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Context of the Organization - What Does it Mean?

This section of the standard is about understanding as much as possible about the organisation itself and the environment in which it operates. The key point about the ISMS is that it should be appropriate and relevant to the specifics of the business it is protecting. To ensure this, the people implementing and running the ISMS must be able to answer questions about what the organisation does, where, how and who for (plus many others).

Internal and External Issues

The ISMS will also be affected by the situation within the organisation (internal issues) and outside the organisation (external issues). Internal issues are factors such as the culture, management structure, locations, management style, financial performance, employee relations, level of training etc. that define the organisation. External issues are those less under the organisation’s control such as the economic, social, political and legal environment that it must operate within. All of these issues (internal and external) will have bearing on the priorities, objectives, operation and maintenance of the ISMS. This is particularly relevant when we discuss the areas of risk assessment and control selection where a comprehensive knowledge of how the organisation operates and what could affect it are essential.

The standard also requires that the way in which the ISMS fits in with the controls already in place within the organisation such as corporate risk management, business strategies and policies is defined and that all interested parties are identified, together with their needs and expectations.

What's Your "Risk Appetite"?

One of the items that should be defined and documented is the organisation’s risk appetite. This refers to the overall attitude to risk; is the organisation risk-averse and therefore wants to minimize risk at every level? Or is the attitude that of high risk/high reward where not everything will work out well but enough will deliver results to keep the company going? Or is it somewhere in between?

This needs careful consideration and discussion with top management; unless the organisation is obviously very conservative or obviously very “high stakes” the answer is probably somewhere around the middle. This factor is used later on when deciding what to do about risks identified during a risk assessment – to treat them or to accept them. Risk appetite can be defined at many levels within the organisation and so may vary according to what is being risk assessed and also at what point in time, so a clear understanding is very helpful.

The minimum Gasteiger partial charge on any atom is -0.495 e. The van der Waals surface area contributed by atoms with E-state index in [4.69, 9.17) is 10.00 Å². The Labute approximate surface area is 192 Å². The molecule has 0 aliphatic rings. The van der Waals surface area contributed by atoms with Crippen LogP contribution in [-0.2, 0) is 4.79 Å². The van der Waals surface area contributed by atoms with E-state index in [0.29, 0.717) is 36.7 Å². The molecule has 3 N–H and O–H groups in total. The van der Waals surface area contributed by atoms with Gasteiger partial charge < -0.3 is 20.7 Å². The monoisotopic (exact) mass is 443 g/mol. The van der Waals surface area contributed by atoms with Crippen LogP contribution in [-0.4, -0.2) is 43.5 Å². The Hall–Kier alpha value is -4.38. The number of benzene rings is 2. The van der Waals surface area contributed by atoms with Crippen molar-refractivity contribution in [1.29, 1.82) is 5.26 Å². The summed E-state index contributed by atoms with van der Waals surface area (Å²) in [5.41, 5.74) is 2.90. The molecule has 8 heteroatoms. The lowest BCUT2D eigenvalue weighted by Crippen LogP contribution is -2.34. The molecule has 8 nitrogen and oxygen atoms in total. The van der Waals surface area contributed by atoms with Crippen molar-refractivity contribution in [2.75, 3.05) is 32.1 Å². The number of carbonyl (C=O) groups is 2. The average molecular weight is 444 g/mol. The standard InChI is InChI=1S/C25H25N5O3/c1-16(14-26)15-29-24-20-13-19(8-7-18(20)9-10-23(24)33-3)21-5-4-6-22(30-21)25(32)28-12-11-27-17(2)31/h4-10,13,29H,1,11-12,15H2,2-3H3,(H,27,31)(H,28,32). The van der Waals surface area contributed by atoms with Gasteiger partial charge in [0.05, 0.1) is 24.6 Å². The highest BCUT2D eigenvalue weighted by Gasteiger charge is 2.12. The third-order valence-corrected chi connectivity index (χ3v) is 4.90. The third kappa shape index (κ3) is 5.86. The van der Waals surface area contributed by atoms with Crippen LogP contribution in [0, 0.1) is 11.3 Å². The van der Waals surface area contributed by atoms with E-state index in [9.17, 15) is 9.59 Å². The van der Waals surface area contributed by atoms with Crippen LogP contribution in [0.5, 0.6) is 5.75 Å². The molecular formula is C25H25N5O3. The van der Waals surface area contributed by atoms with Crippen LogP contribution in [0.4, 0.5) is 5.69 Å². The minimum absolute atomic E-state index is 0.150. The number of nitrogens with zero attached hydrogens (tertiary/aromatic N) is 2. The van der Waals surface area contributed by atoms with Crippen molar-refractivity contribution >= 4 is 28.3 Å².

Scope Is Key

The context section is also the one where the scope of the ISMS is defined. Again, this needs careful consideration. If your organisation is small it usually makes sense to place everything it does within the scope because often it can be more difficult to manage a limitation to the scope than to simply cover everything. As the organisation grows in size so do the issues with scope. There are three main areas in which the scope might be limited; organisation structure (e.g. one division or group company but not others), location (e.g. the Rome office but not the San Diego one) and product/service (e.g. the outsourcing/hosting service but not the software development service). It is perfectly acceptable to start with a smaller scope for certification and then widen it out year by year as the ISMS matures and everyone becomes more familiar with what’s involved. In fact if you need to achieve certification within a short timescale this may well be the best route. You must ensure however that your exclusions make sense and can be justified to the auditor.

One point to note is the difference between the scope of the ISMS and the scope of certification to the ISO/IEC 27001 standard; they don’t have to be the same. You can (if it’s useful to do so) have a fairly wide ISMS scope but only ask for certification to a part of it initially. As long as the part in question meets all the requirements of the standard then it should be acceptable.

The Toolkit provides a template document that prompts for most of the information described above and groups the documented information required for context, requirements and scope into one place. It is perfectly acceptable to split this content into more than one document if that works better for you.

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